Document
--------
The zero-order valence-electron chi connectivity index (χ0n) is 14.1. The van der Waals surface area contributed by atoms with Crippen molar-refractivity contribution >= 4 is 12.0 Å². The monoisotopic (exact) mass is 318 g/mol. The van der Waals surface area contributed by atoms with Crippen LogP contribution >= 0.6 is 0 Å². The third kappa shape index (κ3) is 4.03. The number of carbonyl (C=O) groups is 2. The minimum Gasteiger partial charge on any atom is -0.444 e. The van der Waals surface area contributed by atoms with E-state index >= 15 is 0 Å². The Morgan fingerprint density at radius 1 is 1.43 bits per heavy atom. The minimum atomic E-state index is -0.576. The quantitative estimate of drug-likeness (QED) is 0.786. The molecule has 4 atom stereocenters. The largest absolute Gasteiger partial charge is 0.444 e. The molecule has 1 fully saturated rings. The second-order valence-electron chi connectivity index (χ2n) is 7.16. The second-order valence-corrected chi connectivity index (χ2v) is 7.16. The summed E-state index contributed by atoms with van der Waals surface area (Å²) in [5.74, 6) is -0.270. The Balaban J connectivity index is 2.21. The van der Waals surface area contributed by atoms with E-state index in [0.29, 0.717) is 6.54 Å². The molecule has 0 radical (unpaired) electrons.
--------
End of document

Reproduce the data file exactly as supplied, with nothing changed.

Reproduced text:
The zero-order valence-electron chi connectivity index (χ0n) is 14.1. The van der Waals surface area contributed by atoms with Crippen molar-refractivity contribution >= 4 is 12.0 Å². The monoisotopic (exact) mass is 318 g/mol. The van der Waals surface area contributed by atoms with Crippen LogP contribution >= 0.6 is 0 Å². The third kappa shape index (κ3) is 4.03. The number of carbonyl (C=O) groups is 2. The minimum Gasteiger partial charge on any atom is -0.444 e. The van der Waals surface area contributed by atoms with E-state index >= 15 is 0 Å². The Morgan fingerprint density at radius 1 is 1.43 bits per heavy atom. The minimum atomic E-state index is -0.576. The quantitative estimate of drug-likeness (QED) is 0.786. The molecule has 4 atom stereocenters. The largest absolute Gasteiger partial charge is 0.444 e. The molecule has 1 fully saturated rings. The second-order valence-electron chi connectivity index (χ2n) is 7.16. The second-order valence-corrected chi connectivity index (χ2v) is 7.16. The summed E-state index contributed by atoms with van der Waals surface area (Å²) in [5.74, 6) is -0.270. The Balaban J connectivity index is 2.21. The van der Waals surface area contributed by atoms with E-state index in [0.29, 0.717) is 6.54 Å². The molecule has 0 radical (unpaired) electrons.